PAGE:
Bazball is the style of play currently favoured by the England cricket team in Test matches, a free-flowing, aggressive, positive, assertive strategy which serves up long-suffering fans with an intoxicating cocktail of fast scoring and high risk.
It’s an elusive term, and Brendon McCullum, the coach after whom the term was named, has disowned it as simplistic. There is more, he insists, to the England team’s strategy than chasing runs and trying to hit sixes. (North American Rouleur readers: I do not have time to explain cricket here, just know that two teams score points, known as ‘runs’, and the team with the most runs wins.) However, Bazball is definitely a thing, though it’s more a state of mind than a specific tactic. It involves playing with freedom and without fear, avoiding draws and trying to win, rather than not to lose, which are two different things. The team refuse to let a game stagnate. The England player Stuart Broad summed up one of McCullom’s team talks as: “Let’s rush towards the danger.”
Bazball is one-day or T20 cricket, transposed into a five-day Test match. But if you were to imagine the same thing in cycling, perhaps using typical one-day race or even track event strategies in a stage race, you still wouldn’t be anywhere near the anarchic, chaotic free-for-all of stage 19 of the 2023 Tour de France to Poligny, won by Matej Mohorič in a narrow sprint against Kasper Asgreen, just ahead of Ben O’Connor.
Zac Williams / SWPix
I’ve been watching the Tour de France for 38 years, and I’m struggling to think of another stage that was as dynamic as this one. Every stage I can remember watching settled, at some point, into a pattern, even the incredible Alpe d’Huez stage of the 2011 Tour, which was very short and saw Alberto Contador attacking from the gun; even stage 12 of this year’s race, in which the break took 80km to form. Settling into a pattern is what stages of the Tour do: a combination of peloton groupthink and the instinct to self-preservation that manifests in the desire to ride as efficiently as possible means that groups naturally coalesce. Yes, one group may still be riding extremely hard to chase down another group if circumstances dictate, but the cyclists of the Tour seem to crave the simplicity of a pattern. Maybe it makes the physical pain easier to deal with if there are fewer other variables to deal with.
However, stage 19 did not ever settle into a pattern. It unfolded with a fin-de-siècle desperation that would have looked liberating, had it not been born of the knowledge that with only a big mountain stage and the Champs-Élysés to go, this would be the last chance for many teams to leave a significant mark on the race. Everybody knew the break would go, so everybody tried to go in the break. And so it was that after 50km, the break still had not gone.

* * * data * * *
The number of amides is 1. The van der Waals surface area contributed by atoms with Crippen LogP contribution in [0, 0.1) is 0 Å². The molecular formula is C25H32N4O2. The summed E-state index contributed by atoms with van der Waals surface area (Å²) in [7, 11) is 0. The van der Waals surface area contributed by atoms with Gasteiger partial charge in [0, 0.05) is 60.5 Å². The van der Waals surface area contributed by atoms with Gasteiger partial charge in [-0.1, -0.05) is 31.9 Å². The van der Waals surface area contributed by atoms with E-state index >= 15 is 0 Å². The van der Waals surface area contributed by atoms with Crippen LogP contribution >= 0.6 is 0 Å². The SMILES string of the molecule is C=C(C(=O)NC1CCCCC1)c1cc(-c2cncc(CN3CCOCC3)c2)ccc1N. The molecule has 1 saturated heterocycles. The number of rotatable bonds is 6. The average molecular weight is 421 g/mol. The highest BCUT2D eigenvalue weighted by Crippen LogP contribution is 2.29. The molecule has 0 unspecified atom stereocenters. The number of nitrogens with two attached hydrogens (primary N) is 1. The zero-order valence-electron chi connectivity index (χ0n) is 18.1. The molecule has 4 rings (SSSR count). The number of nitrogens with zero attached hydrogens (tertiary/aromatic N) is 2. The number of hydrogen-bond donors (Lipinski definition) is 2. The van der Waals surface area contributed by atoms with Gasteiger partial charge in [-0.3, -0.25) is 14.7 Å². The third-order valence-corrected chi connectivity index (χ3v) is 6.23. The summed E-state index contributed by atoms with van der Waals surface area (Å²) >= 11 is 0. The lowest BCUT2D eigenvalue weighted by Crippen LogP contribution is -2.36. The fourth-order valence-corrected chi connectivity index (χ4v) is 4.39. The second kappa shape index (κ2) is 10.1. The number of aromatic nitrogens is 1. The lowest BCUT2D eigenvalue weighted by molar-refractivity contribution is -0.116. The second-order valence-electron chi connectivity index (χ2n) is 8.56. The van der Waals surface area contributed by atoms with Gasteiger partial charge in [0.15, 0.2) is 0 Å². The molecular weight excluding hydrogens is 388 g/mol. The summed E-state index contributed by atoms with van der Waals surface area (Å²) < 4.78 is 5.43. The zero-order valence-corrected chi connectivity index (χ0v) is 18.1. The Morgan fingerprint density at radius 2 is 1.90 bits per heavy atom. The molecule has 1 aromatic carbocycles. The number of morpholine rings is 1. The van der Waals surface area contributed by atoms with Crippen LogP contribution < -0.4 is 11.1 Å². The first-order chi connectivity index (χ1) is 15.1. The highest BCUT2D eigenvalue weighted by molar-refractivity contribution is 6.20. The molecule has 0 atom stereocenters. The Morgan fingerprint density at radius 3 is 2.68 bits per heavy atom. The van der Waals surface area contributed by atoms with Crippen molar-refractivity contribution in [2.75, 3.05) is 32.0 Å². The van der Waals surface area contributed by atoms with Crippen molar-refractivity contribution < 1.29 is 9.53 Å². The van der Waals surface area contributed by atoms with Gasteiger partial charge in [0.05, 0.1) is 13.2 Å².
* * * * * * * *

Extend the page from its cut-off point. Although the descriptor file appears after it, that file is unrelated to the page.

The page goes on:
At 120km to go, Julian Alaphilippe attacked and was immediately followed by Victor Campenaerts, Tiesj Benoot, Jack Haig, Mads Pedersen, Nils Politt and Matteo Trentin. This strong septet immediately started working well together and only Georg Zimmerman and Warren Barguil, in a desperate sprint for their wheels, managed to latch on to them.
Within 10km, the nine riders at the front had a minute’s lead. They represented nine different teams, were all very good riders, and seemed to be happy to make good their escape and deal with the fact that Mads Pedersen was far and away the best sprinter, later. That should have been that. It looked like the pattern was set: group of nine to fight out the stage, big lead, peloton comes in 10 minutes down.
However, the race didn’t settle. EF-EasyPost, Israel-Premier Tech and Uno-X put riders at the front of the peloton and started to chase in what initially looked like a futile effort. It took a long time for them to make an impression, but the lead stabilised at a minute for 30km, then started drifting down after Politt broke his chain and fell out of the front group. The fact that the break wasn’t going was affecting politics in the peloton – while EF, Israel and Uno-X chased, Jasper Philipsen, so disappointed at not having won yesterday in a stage that suited him, was lurking in the bunch and it suited him very well for the break to be kept in check. So much so that at the intermediate sprint at 75km to go, only 30 seconds behind the break. Philipsen and several other riders continued their effort through the sprint and pulled a big group clear of the peloton. It took another 10km but they caught the leading riders, Alaphilippe et al, with 65,5km to go, making a group of 36 at the front.
But this group, in turn, didn’t settle and Campenaerts attacked just 200m later with Simon Clarke, while even in the peloton, Intermarché started an abortive chase. The leading pair built a lead of almost a minute over the next 30km, but then Clarke cramped and had to slow, while Kasper Asgreen, Ben O’Connor and Matej Mohorič attacked out of the group and closed Campenaerts down. There were only 30km to go, and the stage was into its endgame without ever having really developed out of its opening. The politics were fascinating: Philipsen, Pedersen and Dylan Groenewegen, three of the best sprinters in the Tour, had put themselves into the chasing group behind the leading trio, but were comparatively isolated and the others may have been reluctant to tow them up. In the end, the group split into two, but while Philipsen made the first of these, even with team-mate Mathieu van der Poel also there, they were unable to catch Mohorič, O’Connor and Asgreen.
Stage 19 was Bazball cycling. It was unsafe, liberating and exhilarating to watch. The cyclists of the 2023 Tour de France, shattered by almost three weeks of intense racing, refused to let the stage stagnate and rushed towards the danger.
Cover image: Pauline Ballet / ASO